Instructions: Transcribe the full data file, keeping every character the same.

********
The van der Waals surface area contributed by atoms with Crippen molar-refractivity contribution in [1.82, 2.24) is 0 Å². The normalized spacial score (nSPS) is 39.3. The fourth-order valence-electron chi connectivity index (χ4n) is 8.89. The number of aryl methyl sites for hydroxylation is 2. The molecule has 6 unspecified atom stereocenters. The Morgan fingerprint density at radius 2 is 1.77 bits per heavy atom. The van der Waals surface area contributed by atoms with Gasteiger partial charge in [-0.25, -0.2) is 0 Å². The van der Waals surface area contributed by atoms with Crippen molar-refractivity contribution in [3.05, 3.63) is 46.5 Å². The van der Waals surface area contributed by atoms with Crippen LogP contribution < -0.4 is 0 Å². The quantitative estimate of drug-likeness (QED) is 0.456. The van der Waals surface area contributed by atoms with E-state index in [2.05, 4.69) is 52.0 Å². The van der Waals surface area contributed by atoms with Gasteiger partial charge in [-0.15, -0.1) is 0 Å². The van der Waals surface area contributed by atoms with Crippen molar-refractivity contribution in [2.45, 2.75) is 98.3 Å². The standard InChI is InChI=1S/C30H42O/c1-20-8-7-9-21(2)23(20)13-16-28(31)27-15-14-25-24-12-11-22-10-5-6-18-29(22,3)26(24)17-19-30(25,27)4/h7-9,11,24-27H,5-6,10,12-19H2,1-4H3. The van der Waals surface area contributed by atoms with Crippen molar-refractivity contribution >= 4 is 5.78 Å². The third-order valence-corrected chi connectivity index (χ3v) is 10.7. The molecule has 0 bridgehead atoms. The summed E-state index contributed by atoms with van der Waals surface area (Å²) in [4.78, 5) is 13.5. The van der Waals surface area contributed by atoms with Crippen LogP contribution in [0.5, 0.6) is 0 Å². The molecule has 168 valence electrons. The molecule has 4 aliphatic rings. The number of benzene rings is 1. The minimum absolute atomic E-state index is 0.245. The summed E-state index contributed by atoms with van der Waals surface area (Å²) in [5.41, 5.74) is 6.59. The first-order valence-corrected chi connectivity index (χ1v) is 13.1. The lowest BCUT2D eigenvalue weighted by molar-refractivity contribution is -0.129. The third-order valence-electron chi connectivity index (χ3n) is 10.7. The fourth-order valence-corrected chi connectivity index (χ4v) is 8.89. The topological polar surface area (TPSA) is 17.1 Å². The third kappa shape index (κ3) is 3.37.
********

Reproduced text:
The van der Waals surface area contributed by atoms with Crippen molar-refractivity contribution in [1.82, 2.24) is 0 Å². The normalized spacial score (nSPS) is 39.3. The fourth-order valence-electron chi connectivity index (χ4n) is 8.89. The number of aryl methyl sites for hydroxylation is 2. The molecule has 6 unspecified atom stereocenters. The Morgan fingerprint density at radius 2 is 1.77 bits per heavy atom. The van der Waals surface area contributed by atoms with Gasteiger partial charge in [-0.25, -0.2) is 0 Å². The van der Waals surface area contributed by atoms with Crippen molar-refractivity contribution in [3.05, 3.63) is 46.5 Å². The van der Waals surface area contributed by atoms with Crippen LogP contribution < -0.4 is 0 Å². The quantitative estimate of drug-likeness (QED) is 0.456. The van der Waals surface area contributed by atoms with E-state index in [2.05, 4.69) is 52.0 Å². The van der Waals surface area contributed by atoms with Gasteiger partial charge in [-0.15, -0.1) is 0 Å². The van der Waals surface area contributed by atoms with Crippen molar-refractivity contribution in [2.45, 2.75) is 98.3 Å². The standard InChI is InChI=1S/C30H42O/c1-20-8-7-9-21(2)23(20)13-16-28(31)27-15-14-25-24-12-11-22-10-5-6-18-29(22,3)26(24)17-19-30(25,27)4/h7-9,11,24-27H,5-6,10,12-19H2,1-4H3. The van der Waals surface area contributed by atoms with Crippen molar-refractivity contribution >= 4 is 5.78 Å². The third-order valence-corrected chi connectivity index (χ3v) is 10.7. The molecule has 0 bridgehead atoms. The summed E-state index contributed by atoms with van der Waals surface area (Å²) in [4.78, 5) is 13.5. The van der Waals surface area contributed by atoms with Crippen LogP contribution in [0.5, 0.6) is 0 Å². The molecule has 168 valence electrons. The molecule has 4 aliphatic rings. The number of benzene rings is 1. The minimum absolute atomic E-state index is 0.245. The summed E-state index contributed by atoms with van der Waals surface area (Å²) in [5.41, 5.74) is 6.59. The first-order valence-corrected chi connectivity index (χ1v) is 13.1. The lowest BCUT2D eigenvalue weighted by molar-refractivity contribution is -0.129. The third-order valence-electron chi connectivity index (χ3n) is 10.7. The fourth-order valence-corrected chi connectivity index (χ4v) is 8.89. The topological polar surface area (TPSA) is 17.1 Å². The third kappa shape index (κ3) is 3.37.